Associates February 21, 2008

Associates bear the brunt of World Cup decision

As revealed by Cricinfo last month , the 2011 World Cup will be shortened and the main victims of the change will be the Associate countries who will have their numbers cut from six to four .

As revealed by Cricinfo last month, the 2011 World Cup will be shortened and the main victims of the change will be the Associate countries who will have their numbers cut from six to four.

"It is a move we both feared and expected and it's not great news for the Associates," Warren Deutrom, the chief executive of the Irish Cricket Union, told Cricinfo. "Neither is it a great vote of confidence in the ICC's own High Performance Programme.

Click here to tell us what you think of this? Is it the start of the gradual elimination of smaller countries from the World Cup or a necessary and welcome move?

Martin Williamson is executive editor of ESPNcricinfo and managing editor of ESPN Digital Media in Europe, the Middle East and Africa

Comments have now been closed for this article

  • testli5504537 on May 13, 2008, 14:58 GMT

    Think it is in just to allow only four associates to participate in the world cup. After all it is the most global tournament in the sport and I think that is how it should be treated it does not make sense. I truly hope the ICC would reconsider for the sake of cricket development

  • testli5504537 on February 29, 2008, 14:04 GMT

    The problem with the last world cup wasn't the initial group stages it was the dreary Super Eights. It should be 4 groups of 4, with the top two of each group going into the knock-out phase. It's a cup competition not a league.

    The only problem with doing what is done in the Rugby and Football versions of a world cup is the reduction in the number of games. Something I guess the ICC don't like because it would mean less money.

  • testli5504537 on February 27, 2008, 20:01 GMT

    Most associate cricketers are semi-pros at best, people who frequently take time off from their regular jobs to play cricket. Associate boards are cash-strapped and cant afford to pay everyone Recently, the some teams have had to field XIs missing first choice players because they couldn't take time off from their regular jobs.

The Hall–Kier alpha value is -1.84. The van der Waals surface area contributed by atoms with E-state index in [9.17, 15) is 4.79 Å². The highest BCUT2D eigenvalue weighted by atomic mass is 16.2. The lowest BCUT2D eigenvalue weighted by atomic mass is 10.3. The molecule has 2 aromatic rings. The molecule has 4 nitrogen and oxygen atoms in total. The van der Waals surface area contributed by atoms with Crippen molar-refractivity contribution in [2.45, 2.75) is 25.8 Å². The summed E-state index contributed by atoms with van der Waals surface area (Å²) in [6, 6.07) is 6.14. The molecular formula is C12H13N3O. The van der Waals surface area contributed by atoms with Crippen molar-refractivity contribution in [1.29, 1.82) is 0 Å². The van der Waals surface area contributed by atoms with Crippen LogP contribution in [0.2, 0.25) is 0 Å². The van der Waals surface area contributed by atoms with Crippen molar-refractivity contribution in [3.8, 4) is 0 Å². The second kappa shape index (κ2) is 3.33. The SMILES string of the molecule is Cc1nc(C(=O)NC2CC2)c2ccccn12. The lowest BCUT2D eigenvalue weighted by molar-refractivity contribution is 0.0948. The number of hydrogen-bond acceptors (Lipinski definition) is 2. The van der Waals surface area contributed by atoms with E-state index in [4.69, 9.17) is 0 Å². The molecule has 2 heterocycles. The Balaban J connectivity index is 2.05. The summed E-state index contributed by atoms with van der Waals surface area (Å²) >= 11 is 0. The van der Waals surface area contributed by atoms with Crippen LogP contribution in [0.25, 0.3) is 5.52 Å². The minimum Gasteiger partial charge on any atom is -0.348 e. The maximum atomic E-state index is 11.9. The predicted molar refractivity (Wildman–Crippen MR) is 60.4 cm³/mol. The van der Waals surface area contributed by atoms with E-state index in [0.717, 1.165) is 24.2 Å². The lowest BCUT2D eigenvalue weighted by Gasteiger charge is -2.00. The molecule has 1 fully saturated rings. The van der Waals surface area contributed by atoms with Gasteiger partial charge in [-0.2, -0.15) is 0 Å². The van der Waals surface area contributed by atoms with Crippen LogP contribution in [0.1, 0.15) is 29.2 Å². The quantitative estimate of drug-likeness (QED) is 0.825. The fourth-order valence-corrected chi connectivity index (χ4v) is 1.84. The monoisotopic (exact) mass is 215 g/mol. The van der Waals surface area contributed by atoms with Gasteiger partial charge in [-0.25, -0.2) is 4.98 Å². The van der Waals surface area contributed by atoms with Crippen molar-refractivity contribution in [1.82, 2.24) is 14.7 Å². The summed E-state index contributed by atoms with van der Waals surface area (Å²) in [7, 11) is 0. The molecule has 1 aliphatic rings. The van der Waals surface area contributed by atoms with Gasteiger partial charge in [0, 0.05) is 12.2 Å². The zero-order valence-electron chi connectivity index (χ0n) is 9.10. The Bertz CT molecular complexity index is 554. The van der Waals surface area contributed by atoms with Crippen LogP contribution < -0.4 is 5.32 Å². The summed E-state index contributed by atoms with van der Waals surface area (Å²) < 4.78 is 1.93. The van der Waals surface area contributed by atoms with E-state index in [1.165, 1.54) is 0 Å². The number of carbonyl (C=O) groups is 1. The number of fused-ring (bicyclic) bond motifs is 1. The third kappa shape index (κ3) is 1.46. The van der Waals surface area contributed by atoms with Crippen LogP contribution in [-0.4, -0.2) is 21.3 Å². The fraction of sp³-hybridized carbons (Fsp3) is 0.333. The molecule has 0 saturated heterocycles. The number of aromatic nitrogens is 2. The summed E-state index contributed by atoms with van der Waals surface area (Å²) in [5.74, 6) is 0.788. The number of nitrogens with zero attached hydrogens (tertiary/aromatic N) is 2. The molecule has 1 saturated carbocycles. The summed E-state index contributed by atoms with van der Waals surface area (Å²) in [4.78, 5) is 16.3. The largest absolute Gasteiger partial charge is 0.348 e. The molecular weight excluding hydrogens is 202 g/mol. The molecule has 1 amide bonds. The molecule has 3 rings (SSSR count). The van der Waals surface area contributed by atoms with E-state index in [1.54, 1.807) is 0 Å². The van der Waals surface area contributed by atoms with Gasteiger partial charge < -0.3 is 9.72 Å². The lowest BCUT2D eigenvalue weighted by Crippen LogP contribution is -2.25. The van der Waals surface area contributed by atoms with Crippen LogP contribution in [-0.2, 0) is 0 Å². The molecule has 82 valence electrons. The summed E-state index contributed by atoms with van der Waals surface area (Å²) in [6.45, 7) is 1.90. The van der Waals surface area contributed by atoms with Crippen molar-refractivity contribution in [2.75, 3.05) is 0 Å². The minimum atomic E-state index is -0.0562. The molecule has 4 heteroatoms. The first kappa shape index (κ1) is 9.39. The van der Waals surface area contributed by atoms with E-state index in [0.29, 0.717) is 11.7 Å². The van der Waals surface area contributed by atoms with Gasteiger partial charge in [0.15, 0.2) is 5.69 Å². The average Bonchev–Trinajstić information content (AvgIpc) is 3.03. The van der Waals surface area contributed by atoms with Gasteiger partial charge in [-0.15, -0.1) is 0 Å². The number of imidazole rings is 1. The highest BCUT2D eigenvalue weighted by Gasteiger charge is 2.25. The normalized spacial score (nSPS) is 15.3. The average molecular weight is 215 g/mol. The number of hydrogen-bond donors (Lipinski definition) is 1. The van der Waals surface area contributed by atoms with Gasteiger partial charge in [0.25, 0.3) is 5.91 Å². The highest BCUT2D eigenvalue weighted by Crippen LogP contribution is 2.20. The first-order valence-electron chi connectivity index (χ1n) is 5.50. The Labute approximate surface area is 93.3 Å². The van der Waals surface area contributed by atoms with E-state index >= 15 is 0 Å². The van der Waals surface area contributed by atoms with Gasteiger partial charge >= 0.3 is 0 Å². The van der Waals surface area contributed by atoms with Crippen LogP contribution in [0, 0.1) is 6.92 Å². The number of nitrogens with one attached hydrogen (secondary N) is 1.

This situation can only change through continued exposure at the highest level, making it attractive for businesses to support the game As for the qualification process, no, its not just one tournament. There was a 3-tier process for the last WC and a five-tier process planned for the upcoming one. teams who played consistently over a period of 1 to 1 1/2 years got in.

  • testli5504537 on February 26, 2008, 8:19 GMT

    Well, at least this time they are going to have a proper quarter-final series this time, instead of the bloated Super 6/8 phase. If they were to play 6 associate countries, then I think they certainly need to have a better basis of selecting them based on one tournament, which I think is how they decided it last time (correct me if I'm wrong). The six teams chosen should be based on the consistency of their performances over the four years in between World Cups.

    Ajaya, as to who would play the associates- well, they already play each other in the Intercontinental Cup. Namibia played in South African domestic cricket (not sure of they still do). Likewise Scotland and Ireland in England. Bermuda could easily do the same thing in the West Indian KFC cup. Then there's the MCC. In short, I think they need to play sustained cricket at high-standard domestic level in order to raise their standards and put in more consistent performances during the World Cup.